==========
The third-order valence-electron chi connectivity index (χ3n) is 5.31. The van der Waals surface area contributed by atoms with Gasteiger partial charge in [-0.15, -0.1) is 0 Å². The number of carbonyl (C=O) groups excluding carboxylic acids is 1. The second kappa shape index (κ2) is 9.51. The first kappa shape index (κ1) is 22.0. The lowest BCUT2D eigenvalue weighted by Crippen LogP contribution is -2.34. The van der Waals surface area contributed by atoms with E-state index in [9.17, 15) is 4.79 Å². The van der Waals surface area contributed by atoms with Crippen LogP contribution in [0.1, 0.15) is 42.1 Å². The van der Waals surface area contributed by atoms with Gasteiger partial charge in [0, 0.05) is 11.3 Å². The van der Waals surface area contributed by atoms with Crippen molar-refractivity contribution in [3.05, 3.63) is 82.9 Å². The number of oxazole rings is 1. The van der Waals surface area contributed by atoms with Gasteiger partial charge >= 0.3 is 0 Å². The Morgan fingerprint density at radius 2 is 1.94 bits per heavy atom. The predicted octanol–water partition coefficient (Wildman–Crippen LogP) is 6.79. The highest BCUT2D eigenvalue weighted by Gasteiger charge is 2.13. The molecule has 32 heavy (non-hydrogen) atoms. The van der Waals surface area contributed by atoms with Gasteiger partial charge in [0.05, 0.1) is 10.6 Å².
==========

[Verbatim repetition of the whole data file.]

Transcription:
The third-order valence-electron chi connectivity index (χ3n) is 5.31. The van der Waals surface area contributed by atoms with Gasteiger partial charge in [-0.15, -0.1) is 0 Å². The number of carbonyl (C=O) groups excluding carboxylic acids is 1. The second kappa shape index (κ2) is 9.51. The first kappa shape index (κ1) is 22.0. The lowest BCUT2D eigenvalue weighted by Crippen LogP contribution is -2.34. The van der Waals surface area contributed by atoms with E-state index in [9.17, 15) is 4.79 Å². The van der Waals surface area contributed by atoms with Crippen LogP contribution in [0.1, 0.15) is 42.1 Å². The van der Waals surface area contributed by atoms with Gasteiger partial charge in [0, 0.05) is 11.3 Å². The van der Waals surface area contributed by atoms with Crippen molar-refractivity contribution in [3.05, 3.63) is 82.9 Å². The number of oxazole rings is 1. The van der Waals surface area contributed by atoms with Gasteiger partial charge >= 0.3 is 0 Å². The Morgan fingerprint density at radius 2 is 1.94 bits per heavy atom. The predicted octanol–water partition coefficient (Wildman–Crippen LogP) is 6.79. The highest BCUT2D eigenvalue weighted by Gasteiger charge is 2.13. The molecule has 32 heavy (non-hydrogen) atoms. The van der Waals surface area contributed by atoms with Gasteiger partial charge in [0.05, 0.1) is 10.6 Å².